Assuming arguendo that counsel knew of King and speculated as to whether it might be extended to the facts of Roche's case, he could reasonably conclude that since Bronx County indisputably had jurisdiction over the prosecution for the alleged sale in that county, the Court of Appeals might decide that Bronx County had "pendent" jurisdiction over the possession charge as part and parcel of the sale. Under Art. 6, Sec. 1, of the New York State Constitution the Supreme Court of the state is a statewide court of general jurisdiction, not an "aggregation of separate courts sitting in the several counties," and "the jurisdiction of its justices is co-extensive with the state." Schneider v. Aulisi, 307 N.Y. 376, 381, 121 N.E.2d 375 (1954) (citations omitted). Although New York's Criminal Procedure Law, Sec. 20.40, allocates the exercise of its jurisdiction among counties as a matter of venue, improper venue can be waived. Furthermore, one must not overlook the important fact that in the present case counsel had succeeded in reversing the conviction for selling heroin, a reversal which might not have been obtained in the Appellate Division if Roche's presentation had been less "focused" than it was, in view of the overwhelming evidence of his guilt of criminal possession. Roche's counsel might reasonably have been hesitant to "shift gears" and divert the court's attention from an argument that had prevailed in the Appellate Division on the sale count, lest the Court of Appeals reverse the Appellate Division and affirm the convictions on both counts. As the Supreme Court recently stated, " [e]xperienced advocates since time beyond memory have emphasized the importance of winnowing out weaker arguments on appeal and focusing on one central issue if possible, or at most on a few key issues." Jones v. Barnes, --- U.S. ----, 103 S. Ct. 3308, 3312, 77 L. Ed. 2d 987 (1983).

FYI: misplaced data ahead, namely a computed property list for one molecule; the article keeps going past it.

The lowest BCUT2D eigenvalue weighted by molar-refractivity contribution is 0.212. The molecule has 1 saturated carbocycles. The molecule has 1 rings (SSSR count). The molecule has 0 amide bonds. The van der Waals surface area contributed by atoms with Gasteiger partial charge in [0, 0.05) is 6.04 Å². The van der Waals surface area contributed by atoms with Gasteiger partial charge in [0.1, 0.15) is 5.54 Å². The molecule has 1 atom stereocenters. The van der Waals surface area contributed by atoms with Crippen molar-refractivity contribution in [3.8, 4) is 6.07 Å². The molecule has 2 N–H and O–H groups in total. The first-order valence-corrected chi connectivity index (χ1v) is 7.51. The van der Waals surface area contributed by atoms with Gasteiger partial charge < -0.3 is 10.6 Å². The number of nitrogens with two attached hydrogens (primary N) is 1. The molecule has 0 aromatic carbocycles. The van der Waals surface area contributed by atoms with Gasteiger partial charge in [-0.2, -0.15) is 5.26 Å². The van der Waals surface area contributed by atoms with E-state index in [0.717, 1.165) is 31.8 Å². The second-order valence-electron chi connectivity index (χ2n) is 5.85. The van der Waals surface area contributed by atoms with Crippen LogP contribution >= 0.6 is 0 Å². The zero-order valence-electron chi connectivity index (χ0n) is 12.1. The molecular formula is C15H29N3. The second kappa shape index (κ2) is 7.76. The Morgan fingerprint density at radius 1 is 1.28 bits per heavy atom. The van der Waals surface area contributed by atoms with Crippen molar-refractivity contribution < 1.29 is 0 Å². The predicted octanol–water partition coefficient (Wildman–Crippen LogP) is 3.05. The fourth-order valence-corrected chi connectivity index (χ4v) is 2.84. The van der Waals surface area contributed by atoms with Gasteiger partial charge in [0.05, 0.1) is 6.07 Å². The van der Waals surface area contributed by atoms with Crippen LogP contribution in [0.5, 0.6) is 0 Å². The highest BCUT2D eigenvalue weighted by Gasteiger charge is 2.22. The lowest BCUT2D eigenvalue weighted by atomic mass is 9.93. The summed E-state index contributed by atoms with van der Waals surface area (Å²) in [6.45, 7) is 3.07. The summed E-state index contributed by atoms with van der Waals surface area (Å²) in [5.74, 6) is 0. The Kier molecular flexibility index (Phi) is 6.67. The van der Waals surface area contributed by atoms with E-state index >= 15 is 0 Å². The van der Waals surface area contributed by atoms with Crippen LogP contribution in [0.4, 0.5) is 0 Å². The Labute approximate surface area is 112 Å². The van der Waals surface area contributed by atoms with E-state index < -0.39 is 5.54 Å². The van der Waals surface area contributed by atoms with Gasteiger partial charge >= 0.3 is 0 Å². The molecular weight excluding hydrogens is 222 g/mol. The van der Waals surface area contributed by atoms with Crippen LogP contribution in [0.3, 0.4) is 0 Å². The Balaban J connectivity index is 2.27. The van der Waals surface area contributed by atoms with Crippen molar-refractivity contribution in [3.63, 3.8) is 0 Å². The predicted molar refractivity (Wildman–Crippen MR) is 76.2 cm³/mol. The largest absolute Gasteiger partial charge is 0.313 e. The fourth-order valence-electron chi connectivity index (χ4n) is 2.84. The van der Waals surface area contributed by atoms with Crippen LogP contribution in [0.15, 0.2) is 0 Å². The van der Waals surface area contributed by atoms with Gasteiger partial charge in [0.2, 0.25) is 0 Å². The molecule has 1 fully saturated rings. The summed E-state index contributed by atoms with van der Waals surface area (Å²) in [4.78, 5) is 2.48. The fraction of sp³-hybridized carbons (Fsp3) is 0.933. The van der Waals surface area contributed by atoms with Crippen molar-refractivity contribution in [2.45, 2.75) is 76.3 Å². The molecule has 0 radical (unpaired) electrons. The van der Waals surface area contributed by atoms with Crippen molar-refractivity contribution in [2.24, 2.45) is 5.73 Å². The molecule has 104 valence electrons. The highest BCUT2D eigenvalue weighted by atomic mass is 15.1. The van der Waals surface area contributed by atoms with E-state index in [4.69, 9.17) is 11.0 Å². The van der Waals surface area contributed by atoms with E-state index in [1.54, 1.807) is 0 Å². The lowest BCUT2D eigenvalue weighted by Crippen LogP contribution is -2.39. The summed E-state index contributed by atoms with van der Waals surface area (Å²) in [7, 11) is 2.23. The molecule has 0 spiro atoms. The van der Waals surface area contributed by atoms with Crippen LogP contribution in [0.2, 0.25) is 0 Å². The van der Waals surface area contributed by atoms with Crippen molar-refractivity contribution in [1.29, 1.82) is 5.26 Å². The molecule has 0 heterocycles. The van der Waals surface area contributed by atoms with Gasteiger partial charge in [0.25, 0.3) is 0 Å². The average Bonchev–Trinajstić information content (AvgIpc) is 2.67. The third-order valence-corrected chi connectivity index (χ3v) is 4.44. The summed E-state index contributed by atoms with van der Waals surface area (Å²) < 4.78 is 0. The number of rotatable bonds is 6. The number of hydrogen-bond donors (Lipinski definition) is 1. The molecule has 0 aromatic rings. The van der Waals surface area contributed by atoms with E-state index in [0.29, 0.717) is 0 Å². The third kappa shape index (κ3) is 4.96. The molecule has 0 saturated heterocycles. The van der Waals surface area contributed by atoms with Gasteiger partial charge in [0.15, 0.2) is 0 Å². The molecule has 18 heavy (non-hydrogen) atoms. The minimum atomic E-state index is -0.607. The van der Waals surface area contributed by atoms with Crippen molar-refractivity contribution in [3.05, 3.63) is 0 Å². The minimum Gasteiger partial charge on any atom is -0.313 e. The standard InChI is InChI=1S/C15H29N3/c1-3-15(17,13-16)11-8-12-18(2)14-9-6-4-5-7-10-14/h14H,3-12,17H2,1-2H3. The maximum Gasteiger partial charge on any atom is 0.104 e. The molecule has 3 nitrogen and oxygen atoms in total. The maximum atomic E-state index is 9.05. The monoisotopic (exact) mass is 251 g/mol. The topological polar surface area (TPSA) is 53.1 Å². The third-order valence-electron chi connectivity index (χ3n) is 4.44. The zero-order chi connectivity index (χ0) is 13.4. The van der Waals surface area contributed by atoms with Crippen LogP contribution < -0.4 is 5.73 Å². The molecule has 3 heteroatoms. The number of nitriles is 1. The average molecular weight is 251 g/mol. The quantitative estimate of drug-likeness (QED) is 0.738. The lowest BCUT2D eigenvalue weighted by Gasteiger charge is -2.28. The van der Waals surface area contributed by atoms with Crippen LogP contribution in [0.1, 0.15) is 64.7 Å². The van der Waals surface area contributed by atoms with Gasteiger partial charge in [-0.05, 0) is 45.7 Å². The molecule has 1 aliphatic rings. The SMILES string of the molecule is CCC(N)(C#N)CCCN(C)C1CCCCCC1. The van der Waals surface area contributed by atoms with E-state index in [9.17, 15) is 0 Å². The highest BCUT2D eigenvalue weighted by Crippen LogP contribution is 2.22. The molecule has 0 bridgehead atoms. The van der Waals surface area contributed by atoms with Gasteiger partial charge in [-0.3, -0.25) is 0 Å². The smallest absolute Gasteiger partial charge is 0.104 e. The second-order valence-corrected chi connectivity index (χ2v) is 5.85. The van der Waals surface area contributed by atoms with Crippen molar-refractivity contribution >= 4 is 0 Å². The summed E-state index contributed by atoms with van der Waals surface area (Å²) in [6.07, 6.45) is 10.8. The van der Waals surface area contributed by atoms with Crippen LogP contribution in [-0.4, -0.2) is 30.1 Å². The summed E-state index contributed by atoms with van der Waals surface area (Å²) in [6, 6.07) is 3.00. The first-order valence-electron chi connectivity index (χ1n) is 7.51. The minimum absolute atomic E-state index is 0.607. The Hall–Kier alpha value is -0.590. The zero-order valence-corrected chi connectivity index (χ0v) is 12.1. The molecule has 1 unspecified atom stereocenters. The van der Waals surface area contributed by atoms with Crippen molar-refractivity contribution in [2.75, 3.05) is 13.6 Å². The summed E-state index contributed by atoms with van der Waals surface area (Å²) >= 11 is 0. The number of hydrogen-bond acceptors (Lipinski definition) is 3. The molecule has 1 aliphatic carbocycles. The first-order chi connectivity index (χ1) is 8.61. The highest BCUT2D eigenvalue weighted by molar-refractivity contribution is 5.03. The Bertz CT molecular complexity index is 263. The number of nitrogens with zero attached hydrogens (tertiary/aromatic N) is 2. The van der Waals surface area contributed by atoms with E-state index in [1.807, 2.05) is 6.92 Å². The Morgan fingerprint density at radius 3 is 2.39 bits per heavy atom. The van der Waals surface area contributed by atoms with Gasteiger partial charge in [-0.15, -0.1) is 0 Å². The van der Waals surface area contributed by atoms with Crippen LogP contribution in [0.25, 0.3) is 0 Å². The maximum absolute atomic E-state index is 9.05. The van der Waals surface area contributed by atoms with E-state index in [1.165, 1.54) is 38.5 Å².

Viewing all the above-mentioned factors, we conclude that Roche did receive reasonably competent representation on appeal. The King case, on which the jurisdictional argument is predicated, simply did not compel the conclusions Roche would ascribe to it, even were we to assume that it was circulated in an exceedingly rapid manner. There was nothing unreasonable in the approach counsel took toward the appeals, an approach which proved partly successful. To hold otherwise would be to indulge in the very kind of hindsight, with its distorting effects, condemned by the Court in Strickland as well as to ignore the strong presumption that counsel "rendered adequate assistance and made all significant decisions in the exercise of reasonable professional judgment." See Strickland, supra, 104 S. Ct. at 2066; Trapnell v. United States, 725 F.2d 149 (2d Cir. 1983).
Accordingly, we affirm the order of the district court denying Roche's petition for a writ of habeas corpus.
WINTER, Circuit Judge, concurring in part and dissenting in part: